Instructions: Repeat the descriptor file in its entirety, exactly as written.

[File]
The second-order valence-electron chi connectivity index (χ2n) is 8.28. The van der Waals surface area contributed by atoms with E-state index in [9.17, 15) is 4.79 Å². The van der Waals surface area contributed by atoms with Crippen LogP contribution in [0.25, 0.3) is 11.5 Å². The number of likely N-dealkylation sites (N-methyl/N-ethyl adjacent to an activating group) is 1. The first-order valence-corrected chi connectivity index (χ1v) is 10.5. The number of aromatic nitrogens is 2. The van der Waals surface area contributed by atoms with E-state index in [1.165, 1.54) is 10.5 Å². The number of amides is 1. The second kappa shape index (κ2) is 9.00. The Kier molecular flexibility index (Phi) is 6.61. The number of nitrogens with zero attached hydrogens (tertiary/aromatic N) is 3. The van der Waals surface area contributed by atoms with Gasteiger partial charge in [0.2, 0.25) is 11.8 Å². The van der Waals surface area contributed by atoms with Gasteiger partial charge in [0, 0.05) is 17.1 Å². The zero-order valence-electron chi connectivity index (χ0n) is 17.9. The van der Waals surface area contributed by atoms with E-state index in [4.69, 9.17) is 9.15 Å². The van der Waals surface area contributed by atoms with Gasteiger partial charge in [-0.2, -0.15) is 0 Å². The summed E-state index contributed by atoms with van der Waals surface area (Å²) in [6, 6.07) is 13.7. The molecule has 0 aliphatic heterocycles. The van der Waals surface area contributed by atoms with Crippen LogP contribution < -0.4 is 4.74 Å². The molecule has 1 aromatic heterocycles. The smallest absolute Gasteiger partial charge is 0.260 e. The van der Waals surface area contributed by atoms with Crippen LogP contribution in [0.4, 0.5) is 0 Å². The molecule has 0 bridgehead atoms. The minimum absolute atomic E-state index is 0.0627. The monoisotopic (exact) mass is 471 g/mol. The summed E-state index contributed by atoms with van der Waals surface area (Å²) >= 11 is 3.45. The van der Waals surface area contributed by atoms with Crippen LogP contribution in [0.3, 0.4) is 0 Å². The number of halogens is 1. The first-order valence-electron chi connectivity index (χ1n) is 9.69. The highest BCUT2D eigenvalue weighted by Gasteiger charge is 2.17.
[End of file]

The second-order valence-electron chi connectivity index (χ2n) is 8.28. The van der Waals surface area contributed by atoms with E-state index in [9.17, 15) is 4.79 Å². The van der Waals surface area contributed by atoms with Crippen LogP contribution in [0.25, 0.3) is 11.5 Å². The number of likely N-dealkylation sites (N-methyl/N-ethyl adjacent to an activating group) is 1. The first-order valence-corrected chi connectivity index (χ1v) is 10.5. The number of aromatic nitrogens is 2. The van der Waals surface area contributed by atoms with E-state index in [1.165, 1.54) is 10.5 Å². The number of amides is 1. The second kappa shape index (κ2) is 9.00. The Kier molecular flexibility index (Phi) is 6.61. The number of nitrogens with zero attached hydrogens (tertiary/aromatic N) is 3. The van der Waals surface area contributed by atoms with Gasteiger partial charge in [0.2, 0.25) is 11.8 Å². The van der Waals surface area contributed by atoms with Gasteiger partial charge in [0, 0.05) is 17.1 Å². The zero-order valence-electron chi connectivity index (χ0n) is 17.9. The van der Waals surface area contributed by atoms with E-state index in [4.69, 9.17) is 9.15 Å². The van der Waals surface area contributed by atoms with Gasteiger partial charge in [-0.2, -0.15) is 0 Å². The summed E-state index contributed by atoms with van der Waals surface area (Å²) in [6, 6.07) is 13.7. The molecule has 0 aliphatic heterocycles. The van der Waals surface area contributed by atoms with Crippen LogP contribution < -0.4 is 4.74 Å². The molecule has 1 aromatic heterocycles. The smallest absolute Gasteiger partial charge is 0.260 e. The van der Waals surface area contributed by atoms with Crippen LogP contribution in [0.4, 0.5) is 0 Å². The molecule has 0 bridgehead atoms. The minimum absolute atomic E-state index is 0.0627. The monoisotopic (exact) mass is 471 g/mol. The summed E-state index contributed by atoms with van der Waals surface area (Å²) >= 11 is 3.45. The van der Waals surface area contributed by atoms with Crippen LogP contribution in [0.3, 0.4) is 0 Å². The number of halogens is 1. The first-order valence-electron chi connectivity index (χ1n) is 9.69. The highest BCUT2D eigenvalue weighted by Gasteiger charge is 2.17.